The beneficial owner of a company or other entity is the individual – i.e. the real person – who ultimately owns or controls the entity or benefits from its income or profits. If registers are kept of the beneficial owners of companies, trusts and similar entities, they can help the authorities track down illicit financial flows.
Section 72 of the Companies and Other Business Entities Act requires companies to send the Companies Office accurate and up to date information about their beneficial owners, and the information is open to inspection by the Reserve Bank’s Financial Intelligence Unit as well as other law enforcement agencies and the general public.
Only companies are required to provide this information, however, so other entities such as private business corporations and trusts can maintain secrecy about their beneficial owners. The law should be changed to required them to make the same disclosure as companies. This indeed is one of the recommendations made by the Financial Action Task Force, a global watchdog against money laundering and terrorist financing.
- Improving transparency and accountability in procurement
Many of the Auditor-General’s reports have shown that government entities are either buying goods and services at inflated prices or paying for goods and services that are never delivered. Procurement regulations are often flouted. Ministries and departments often make little effort to recover overspent or misspent money.
Stringent enforcement of the Public Procurement and Disposal of Public Assets Act and the regulations made under the Act would go a long way towards preventing illicit financial flows arising from procurement. Disciplinary action against public officers who contravene the Act would bring home to them the need to comply with the law.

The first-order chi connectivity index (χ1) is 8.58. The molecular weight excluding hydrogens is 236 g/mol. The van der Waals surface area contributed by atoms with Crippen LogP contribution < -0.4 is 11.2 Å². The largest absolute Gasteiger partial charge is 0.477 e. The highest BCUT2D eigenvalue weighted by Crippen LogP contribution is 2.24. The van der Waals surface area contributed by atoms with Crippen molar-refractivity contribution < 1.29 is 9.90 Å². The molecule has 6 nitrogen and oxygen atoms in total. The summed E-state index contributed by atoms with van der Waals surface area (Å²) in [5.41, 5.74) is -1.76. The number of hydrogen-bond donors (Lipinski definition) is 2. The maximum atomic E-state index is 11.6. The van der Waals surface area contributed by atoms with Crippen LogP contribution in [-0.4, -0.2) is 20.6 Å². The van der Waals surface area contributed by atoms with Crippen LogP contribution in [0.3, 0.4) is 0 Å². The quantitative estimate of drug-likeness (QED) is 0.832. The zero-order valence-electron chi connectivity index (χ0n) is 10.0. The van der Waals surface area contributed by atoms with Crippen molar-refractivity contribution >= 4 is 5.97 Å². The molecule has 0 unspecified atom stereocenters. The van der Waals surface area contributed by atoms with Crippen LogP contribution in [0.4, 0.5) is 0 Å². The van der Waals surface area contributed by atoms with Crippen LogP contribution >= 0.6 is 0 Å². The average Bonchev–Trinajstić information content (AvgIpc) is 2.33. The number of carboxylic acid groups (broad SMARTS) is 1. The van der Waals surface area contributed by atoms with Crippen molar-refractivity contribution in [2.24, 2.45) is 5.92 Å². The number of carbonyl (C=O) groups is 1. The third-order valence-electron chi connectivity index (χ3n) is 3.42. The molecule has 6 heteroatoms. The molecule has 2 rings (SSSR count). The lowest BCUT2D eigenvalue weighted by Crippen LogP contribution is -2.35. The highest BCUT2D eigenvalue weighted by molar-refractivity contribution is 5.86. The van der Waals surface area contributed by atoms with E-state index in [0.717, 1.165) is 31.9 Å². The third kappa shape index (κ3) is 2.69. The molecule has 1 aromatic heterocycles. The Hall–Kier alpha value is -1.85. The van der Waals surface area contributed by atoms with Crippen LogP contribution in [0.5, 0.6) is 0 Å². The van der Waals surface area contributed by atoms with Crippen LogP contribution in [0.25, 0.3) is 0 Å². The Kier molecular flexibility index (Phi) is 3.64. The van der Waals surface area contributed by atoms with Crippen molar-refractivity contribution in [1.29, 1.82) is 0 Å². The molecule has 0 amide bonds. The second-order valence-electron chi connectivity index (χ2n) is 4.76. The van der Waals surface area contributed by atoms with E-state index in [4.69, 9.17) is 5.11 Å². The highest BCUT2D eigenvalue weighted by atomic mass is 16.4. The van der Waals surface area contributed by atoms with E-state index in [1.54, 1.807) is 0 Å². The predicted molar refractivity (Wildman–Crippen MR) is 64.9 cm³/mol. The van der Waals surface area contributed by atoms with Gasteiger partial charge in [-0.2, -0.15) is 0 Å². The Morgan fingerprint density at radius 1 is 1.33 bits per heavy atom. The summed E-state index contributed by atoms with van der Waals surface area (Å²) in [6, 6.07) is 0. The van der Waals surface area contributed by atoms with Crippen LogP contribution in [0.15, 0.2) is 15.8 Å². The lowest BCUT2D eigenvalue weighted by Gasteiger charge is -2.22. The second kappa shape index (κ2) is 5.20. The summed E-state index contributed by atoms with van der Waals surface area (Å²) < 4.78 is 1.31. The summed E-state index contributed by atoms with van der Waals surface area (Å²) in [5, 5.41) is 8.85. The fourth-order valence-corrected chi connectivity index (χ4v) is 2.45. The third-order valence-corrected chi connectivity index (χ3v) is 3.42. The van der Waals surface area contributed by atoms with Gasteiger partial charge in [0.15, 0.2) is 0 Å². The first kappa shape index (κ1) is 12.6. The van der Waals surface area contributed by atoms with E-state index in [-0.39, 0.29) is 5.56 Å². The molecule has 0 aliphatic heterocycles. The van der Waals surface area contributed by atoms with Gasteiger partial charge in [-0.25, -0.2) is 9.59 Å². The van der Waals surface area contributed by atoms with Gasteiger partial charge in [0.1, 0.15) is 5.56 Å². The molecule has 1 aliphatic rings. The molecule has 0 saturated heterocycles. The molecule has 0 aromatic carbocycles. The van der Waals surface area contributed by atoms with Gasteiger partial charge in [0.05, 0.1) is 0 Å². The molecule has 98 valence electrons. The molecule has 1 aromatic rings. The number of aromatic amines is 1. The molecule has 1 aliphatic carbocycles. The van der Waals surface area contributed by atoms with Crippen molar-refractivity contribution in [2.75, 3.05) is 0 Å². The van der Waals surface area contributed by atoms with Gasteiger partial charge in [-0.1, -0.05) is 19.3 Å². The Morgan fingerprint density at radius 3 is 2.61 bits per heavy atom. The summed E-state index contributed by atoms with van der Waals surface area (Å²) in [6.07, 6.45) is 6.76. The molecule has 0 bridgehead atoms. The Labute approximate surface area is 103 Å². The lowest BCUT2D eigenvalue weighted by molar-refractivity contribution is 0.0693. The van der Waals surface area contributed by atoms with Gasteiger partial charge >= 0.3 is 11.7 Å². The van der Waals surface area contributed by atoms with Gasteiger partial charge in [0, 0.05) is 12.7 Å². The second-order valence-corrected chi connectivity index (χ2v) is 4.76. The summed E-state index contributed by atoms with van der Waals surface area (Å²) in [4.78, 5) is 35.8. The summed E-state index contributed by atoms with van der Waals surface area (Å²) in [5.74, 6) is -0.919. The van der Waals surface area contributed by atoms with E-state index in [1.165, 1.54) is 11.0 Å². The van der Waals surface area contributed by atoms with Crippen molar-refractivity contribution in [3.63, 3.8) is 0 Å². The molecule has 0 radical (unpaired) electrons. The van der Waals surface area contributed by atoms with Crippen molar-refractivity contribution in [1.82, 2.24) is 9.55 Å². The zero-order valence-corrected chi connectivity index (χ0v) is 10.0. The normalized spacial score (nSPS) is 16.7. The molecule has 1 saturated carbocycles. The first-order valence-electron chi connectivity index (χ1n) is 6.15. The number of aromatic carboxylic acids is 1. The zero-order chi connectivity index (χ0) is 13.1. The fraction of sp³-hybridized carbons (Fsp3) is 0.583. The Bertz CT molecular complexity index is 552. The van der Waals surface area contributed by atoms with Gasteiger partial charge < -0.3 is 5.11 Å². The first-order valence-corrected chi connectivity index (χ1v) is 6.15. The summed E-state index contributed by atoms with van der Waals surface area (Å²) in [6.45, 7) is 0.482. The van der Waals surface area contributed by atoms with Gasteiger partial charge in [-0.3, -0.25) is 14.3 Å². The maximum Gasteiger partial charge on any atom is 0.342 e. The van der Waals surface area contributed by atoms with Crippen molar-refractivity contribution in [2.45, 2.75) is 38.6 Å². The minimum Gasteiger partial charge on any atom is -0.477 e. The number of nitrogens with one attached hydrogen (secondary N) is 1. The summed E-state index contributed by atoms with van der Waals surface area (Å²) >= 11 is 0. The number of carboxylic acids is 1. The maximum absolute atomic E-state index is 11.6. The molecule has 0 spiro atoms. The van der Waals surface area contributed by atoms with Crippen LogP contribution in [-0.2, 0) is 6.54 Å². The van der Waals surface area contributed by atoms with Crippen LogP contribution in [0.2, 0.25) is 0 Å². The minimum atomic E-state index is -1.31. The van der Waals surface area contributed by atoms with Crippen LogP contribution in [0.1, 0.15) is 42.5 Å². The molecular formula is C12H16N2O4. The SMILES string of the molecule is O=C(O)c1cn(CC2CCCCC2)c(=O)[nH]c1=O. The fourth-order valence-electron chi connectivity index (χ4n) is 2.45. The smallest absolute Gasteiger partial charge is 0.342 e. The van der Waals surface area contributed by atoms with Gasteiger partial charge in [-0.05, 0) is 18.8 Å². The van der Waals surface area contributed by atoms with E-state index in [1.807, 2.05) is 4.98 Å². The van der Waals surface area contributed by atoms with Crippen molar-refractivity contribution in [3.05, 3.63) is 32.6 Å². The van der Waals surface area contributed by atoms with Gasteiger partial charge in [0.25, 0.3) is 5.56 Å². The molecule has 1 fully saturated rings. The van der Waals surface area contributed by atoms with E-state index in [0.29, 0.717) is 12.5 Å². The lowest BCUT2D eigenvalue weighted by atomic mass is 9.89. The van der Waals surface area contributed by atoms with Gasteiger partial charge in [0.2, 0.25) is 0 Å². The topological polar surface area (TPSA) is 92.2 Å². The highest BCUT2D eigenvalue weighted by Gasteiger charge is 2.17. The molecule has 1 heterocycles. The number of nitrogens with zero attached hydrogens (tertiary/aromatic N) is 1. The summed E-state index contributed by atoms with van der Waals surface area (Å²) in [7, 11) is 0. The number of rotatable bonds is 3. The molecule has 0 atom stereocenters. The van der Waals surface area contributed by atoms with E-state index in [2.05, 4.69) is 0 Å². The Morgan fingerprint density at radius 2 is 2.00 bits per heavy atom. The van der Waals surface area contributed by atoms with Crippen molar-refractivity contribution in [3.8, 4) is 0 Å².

- More transparency in agreements disposing of national resources
The Government has entered into many agreements with foreign governments and entities granting them rights to exploit minerals and other natural resources. The terms of these agreements are not made public, even to Parliament, as they should be under section 327 of the Constitution. This secrecy may be a cloak to hide illegal deals and undue benefits giving rise to illicit financial flows. If that is so, those flows would be stopped if the terms of all international agreements were disclosed publicly.
- Tightening border controls against smuggling
The country’s borders and ports of entry have been laxly supervised so that goods, particularly minerals, have been smuggled out fairly easily. Tightening border controls would do much to prevent illicit financial flows.
- Empowering law enforcement agencies
Illicit financial flows are either illegal in themselves or arise from illegal or corrupt conduct. Most are enabled or facilitated by corrupt officials in the public or private sectors. If specialised law enforcement agencies such as the Zimbabwe Anti-Corruption Commission, the Reserve Bank’s Financial Intelligence Unit and the Zimbabwe Revenue Authority were given more resources they might be able to curb at least some of the illicit financial flows.
Most of these measures, it may be noted, entail the enforcement of existing laws rather than the enactment of new legislation.
In the End
Illicit financial flows are stunting Zimbabwe’s economy, fostering corruption and enriching members of the élite at the expense of ordinary people. The flows can be curbed, but it may be doubted if the Government has the courage and political will to do – its efforts to date have not had much success.